That was the first, and they add up over time. The patient who's in for yet another drug overdose, knowing that, after me and the ICU team patches them together, they'll go out and do it again. Often they're on welfare, but even if they're not, the bottom line is that we're all paying for them one way or another, either through our taxes or insurance premiums.
The epilepsy patient who doesn't take her meds, and several times a year I have to go in at 2:00 a.m. to pull her out of the fire. She might be pregnant, too, and the repeated effects of uncontrolled seizures will damage the next generation.
The anxious guy who thinks he's dying of something, who you agree to "squeeze in" and give up your 15 minute lunch break for... and then never shows up. He calls later to say he'd forgotten, or been busy, or had to wash his hair, then screams and threatens legal action when Mary refuses to work him in the next day.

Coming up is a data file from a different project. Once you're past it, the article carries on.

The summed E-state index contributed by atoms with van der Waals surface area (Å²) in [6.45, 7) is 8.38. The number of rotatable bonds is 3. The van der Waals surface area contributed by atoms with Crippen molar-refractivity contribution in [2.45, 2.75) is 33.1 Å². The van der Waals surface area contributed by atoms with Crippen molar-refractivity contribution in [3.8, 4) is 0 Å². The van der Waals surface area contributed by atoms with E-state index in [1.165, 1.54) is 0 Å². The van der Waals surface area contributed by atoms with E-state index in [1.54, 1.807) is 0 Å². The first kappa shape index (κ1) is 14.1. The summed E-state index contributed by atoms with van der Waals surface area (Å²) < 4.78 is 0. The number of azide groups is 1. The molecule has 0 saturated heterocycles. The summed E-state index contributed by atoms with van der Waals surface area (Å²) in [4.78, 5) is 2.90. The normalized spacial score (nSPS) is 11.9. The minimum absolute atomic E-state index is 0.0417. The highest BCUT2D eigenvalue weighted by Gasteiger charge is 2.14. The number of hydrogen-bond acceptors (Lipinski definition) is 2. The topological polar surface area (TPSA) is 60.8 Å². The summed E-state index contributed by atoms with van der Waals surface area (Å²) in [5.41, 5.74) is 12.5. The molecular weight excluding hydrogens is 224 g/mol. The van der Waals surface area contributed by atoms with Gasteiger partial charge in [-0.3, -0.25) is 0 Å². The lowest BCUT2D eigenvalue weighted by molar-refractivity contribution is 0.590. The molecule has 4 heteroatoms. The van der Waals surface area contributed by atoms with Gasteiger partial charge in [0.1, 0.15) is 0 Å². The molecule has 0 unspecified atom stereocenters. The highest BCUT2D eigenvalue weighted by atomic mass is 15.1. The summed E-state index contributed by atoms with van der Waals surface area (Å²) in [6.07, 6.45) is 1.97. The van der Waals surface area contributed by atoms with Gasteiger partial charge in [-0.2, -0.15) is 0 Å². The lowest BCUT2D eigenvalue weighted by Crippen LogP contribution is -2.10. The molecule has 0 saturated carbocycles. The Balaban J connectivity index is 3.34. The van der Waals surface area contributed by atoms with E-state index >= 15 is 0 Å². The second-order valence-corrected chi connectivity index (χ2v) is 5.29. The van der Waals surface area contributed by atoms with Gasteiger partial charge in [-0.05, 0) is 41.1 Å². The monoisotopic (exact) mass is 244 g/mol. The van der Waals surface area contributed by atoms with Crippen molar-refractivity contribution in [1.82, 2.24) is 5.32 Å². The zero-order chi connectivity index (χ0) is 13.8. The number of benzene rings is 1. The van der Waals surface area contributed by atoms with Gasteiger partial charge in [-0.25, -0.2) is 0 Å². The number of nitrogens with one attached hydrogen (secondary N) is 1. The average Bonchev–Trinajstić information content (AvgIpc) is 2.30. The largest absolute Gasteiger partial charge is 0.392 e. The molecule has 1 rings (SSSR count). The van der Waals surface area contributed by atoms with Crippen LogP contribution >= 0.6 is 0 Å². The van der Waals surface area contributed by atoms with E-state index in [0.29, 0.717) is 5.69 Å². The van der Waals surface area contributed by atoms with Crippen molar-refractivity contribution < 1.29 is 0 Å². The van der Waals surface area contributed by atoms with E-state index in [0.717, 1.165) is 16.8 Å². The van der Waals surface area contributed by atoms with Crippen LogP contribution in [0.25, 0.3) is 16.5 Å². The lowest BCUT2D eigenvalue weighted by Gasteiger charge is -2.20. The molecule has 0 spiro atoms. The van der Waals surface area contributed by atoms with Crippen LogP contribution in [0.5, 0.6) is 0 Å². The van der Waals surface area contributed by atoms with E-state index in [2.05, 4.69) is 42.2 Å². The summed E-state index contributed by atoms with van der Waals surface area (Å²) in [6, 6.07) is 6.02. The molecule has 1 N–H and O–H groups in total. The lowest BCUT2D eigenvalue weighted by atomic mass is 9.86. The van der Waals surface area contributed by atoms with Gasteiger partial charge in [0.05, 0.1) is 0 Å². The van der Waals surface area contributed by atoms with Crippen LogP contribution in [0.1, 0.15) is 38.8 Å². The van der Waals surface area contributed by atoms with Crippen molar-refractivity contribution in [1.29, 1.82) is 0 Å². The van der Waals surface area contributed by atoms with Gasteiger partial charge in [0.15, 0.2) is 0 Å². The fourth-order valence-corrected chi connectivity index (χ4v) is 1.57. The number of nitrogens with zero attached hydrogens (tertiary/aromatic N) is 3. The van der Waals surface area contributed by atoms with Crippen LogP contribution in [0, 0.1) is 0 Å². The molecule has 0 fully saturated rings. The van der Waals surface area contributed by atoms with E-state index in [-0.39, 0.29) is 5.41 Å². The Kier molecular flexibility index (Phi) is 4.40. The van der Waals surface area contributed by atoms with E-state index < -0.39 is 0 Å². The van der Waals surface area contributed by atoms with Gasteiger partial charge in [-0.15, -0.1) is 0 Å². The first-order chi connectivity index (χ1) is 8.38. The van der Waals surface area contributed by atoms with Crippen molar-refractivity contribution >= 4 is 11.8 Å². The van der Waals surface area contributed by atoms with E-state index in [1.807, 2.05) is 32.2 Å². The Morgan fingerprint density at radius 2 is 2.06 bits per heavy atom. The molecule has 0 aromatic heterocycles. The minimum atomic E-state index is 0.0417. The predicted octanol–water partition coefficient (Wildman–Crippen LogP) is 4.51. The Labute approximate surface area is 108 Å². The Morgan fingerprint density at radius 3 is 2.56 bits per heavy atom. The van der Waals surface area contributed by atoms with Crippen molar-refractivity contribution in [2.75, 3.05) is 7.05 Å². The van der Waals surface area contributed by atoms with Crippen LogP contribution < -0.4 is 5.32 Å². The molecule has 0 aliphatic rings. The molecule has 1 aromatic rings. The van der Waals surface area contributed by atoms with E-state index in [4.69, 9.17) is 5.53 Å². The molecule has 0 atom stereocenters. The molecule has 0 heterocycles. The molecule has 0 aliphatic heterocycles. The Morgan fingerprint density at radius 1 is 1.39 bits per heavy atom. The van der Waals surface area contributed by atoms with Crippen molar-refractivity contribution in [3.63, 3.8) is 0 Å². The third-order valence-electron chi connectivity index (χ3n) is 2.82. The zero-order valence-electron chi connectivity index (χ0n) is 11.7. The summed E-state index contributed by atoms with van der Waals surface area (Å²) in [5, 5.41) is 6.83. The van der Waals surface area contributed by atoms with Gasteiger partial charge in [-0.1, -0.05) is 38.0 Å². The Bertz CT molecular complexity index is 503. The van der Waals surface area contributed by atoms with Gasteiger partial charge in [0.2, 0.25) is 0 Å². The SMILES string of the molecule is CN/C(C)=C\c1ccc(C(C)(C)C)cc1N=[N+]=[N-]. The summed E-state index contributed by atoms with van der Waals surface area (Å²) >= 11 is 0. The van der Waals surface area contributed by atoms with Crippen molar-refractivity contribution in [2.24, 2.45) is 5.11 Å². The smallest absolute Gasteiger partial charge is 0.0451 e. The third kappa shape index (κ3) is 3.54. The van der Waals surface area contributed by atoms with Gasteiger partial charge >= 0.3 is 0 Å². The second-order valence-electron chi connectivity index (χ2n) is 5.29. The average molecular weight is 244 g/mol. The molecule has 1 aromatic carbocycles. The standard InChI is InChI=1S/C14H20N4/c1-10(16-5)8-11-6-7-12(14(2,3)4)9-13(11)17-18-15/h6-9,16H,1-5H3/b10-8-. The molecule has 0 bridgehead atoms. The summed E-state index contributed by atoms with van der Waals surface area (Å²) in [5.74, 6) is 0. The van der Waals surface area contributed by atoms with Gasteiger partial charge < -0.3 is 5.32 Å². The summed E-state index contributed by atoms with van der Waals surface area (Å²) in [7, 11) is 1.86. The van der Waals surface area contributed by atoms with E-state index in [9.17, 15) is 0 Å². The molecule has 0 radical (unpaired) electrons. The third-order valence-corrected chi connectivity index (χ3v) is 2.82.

The obviously bogus disability claim, who wants lifetime payments for exaggerated or fraudulent problems, and is bringing you the paperwork demanding it be filled out in his favor.
The guy you went the whole 9 yards for, filling out forms and writing appeals, to get his $800 per month medication covered. Then sends you a nasty hate-filled letter because your staff charged him the $15 co-pay his insurance requires you to.
The lady whose neurological issues you finally get controlled after 2 years of frequent appointments, medication changes, pharmacy coverage appeals, and late night emergency phone calls... who ends up in ER after stopping treatment because she took some TV charlatan's advice over yours.
Don't go thinking all patients are like this. Most aren't. They're decent people who want your help, and are grateful for it. The problem is that the one crappy person in a day of 10 good ones can dwarf the nice people to nothingness and make you forget about them.